Choreography: How to Save a Scene from Too Much Interiority

posted March 15, 2024

Warning! This essay contains some (minor) spoilers for the novel Half of a Yellow Sun by Chimamanda Ngozi Adichie. (We’re still in the first half of the book).

In her second novel Half of a Yellow Sun, Chimamanda Ngozi Adichie achieves an ideal to which I aspire: a smart, literary, highly readable love story full of cultural references, history, and vivid, textured characters––just the kind of novel I love to read and want to write. I was particularly impressed with Adichie’s technique in moving her characters around in space, as I have trouble with this. Choreography!!! I scold myself, scrawling the word in red ink in the margins of my drafts. More importantly, because of the way she weaves her character’s growing comprehension into the action of the scene using a skillful interplay of description, movement, dialogue, and interiority, we are riveted to both the inner world and the outer world of our protagonist, Olanna.

Half of a Yellow Sun takes place during the Biafran/Nigerian war of 1967-70, and although on the surface the subjects of her novel and my own (about a family who form a folk-rock band in the 1990s) have little in common, the themes are similar. Like my novel-in-progress, the external story depicting the changing times and circumstances acts almost as a backdrop (and sometimes parallel) to the internal story; a complex family saga/relationship about loyalty and betrayal.      

In a crucial scene showing the revelation of betrayal, (p. 279-280) Olanna has just returned from London, and while she was gone, her husband Odenigbo slept with his mother’s servant Amala. Olanna discovers this through observing a seemingly normal set of exchanges between Odenigbo and Amala. The result is devastating to both Olanna and the reader.

I analyzed this scene, underlining the sentences that convey action or movement in red ink, the scenes that convey interiority in blue, and dialogue in green. The dialogue grounds the scene in the dynamics between the three characters: Ugwu, Olanna (narrating) and Odenigbo. Between the few lines of dialogue, we are situated in Olanna’s thoughts, or observing the other two character’s movements. There is also a sentence where we see the embodying of Olanna’s emotions: “She was not sure what the shriveling in her stomach and the racing in her chest meant” (p. 279). The scene continues, with a balance of Odenigbo’s observed dialogue and movements, from Olanna’s perspective, and her own parsing of these actions and words. She leaves the room, on her way (we are told) to her car where she will drive back to her own flat, essentially leaving Odenigbo. The thoughts move to a realization of the significance of this moment in time, creating a kind of narrative delineation between present and future: “She would always remember his expression, him looking at her as if he could never have imagined this scene and so did not know how to think about thinking about what to say or do” (p. 280)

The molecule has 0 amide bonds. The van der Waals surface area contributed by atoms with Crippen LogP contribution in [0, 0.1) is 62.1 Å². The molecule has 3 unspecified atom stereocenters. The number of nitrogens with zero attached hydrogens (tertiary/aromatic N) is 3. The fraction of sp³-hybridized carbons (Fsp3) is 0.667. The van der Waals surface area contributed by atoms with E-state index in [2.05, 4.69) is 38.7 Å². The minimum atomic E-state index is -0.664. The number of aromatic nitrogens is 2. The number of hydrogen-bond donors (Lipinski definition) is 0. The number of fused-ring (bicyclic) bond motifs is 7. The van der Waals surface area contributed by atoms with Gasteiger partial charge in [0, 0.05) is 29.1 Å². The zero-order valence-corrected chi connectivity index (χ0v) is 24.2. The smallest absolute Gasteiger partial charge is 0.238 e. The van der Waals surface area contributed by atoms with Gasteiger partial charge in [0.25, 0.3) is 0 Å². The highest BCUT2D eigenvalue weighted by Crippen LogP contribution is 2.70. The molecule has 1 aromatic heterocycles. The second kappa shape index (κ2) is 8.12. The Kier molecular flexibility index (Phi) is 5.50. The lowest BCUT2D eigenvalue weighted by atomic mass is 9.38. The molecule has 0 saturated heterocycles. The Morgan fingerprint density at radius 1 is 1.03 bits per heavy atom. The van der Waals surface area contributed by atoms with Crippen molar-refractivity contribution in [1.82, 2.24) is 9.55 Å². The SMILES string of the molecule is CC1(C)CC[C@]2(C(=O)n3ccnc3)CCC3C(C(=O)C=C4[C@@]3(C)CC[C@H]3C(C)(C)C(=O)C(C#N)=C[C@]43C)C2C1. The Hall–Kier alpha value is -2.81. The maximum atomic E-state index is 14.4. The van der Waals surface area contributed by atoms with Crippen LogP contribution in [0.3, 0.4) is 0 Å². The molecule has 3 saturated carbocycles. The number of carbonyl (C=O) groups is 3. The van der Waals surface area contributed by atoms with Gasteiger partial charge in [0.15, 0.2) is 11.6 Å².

In the sentence that follows, a crucial line that grounds the reader in time, space and emotional reality, Adichie combines action with interiority: “She turned toward the kitchen and nearly fell beside the dining table because the weight in her chest was too large, not measured to fit her size.” It’s a beautiful sentence, balancing an action that clearly demonstrates her distress and the seriousness of how Odenigbo’s betrayal impacts Olanna with a gorgeous embodied metaphor. The “weight in her chest” brings the reader right into her body and emotions, and the metaphor “not measured to fit her size” looks forward to the larger drama of the novel—the war that ravages Biafra and everyone Olanna knows. As with the movement in King Lear, the consequences of one’s decisions seem far harsher than what any character could possibly deserve. The carnage and wreckage from the Biafran war––the resulting loss of life, loss of property, the famine that killed millions of children––was certainly not measured to fit any human’s size.

The last paragraph is almost all action, but it’s a “showing” of Olanna’s internal state, as well as a foreshadowing of the war, and of the damage to Olanna’s family, including her relationship with Odenigbo. In the scene, Olanna is sitting on the backyard steps. She watches Ugwu picking avocados. She watches a hen with six chicks. Suddenly, a kite swoops down and captures a chick, causing the hen to run around in circles, squawking. “Olanna watched [the remaining chicks] and wondered if they understood their mother’s mourning dance. Then, finally, she started to cry” (p. 280). 

This scene had such a huge emotional impact in part because of its subject, of course—infidelity is a huge betrayal of the love and commitment of these two characters. But the structure and balance of the scene had me holding my breath as I read, watching the three characters move around each other, with Olanna’s consciousness at the center. Ugwu, though not narrating, seems also to be holding his breath, as the reader knows that Ugwu witnessed the evidence of the betrayal. We see the knowledge dawn on Olanna in a mysterious way; she puts clues together, she “reads” Odenigbo and Ugwu and the situation to conclude the truth. Because we get the thoughts parsed out between layers of dialogue and action, we experience the dawning along with Olanna, even though we know what happened already. We feel the weight in Olanna’s chest; we sit with her and witness the carnage of the baby chick, and we feel as helpless as she does. This is drawn out so that our emotions can bloom along with Olanna’s, so that we too, at the end of the passage, are released as she is: “Then, finally, she started to cry” (p.280).

Actually, Part 1 of 4, but I didn’t know that at the time.
Part 2 of 4
Part 3 of 4
Part 4 of 4

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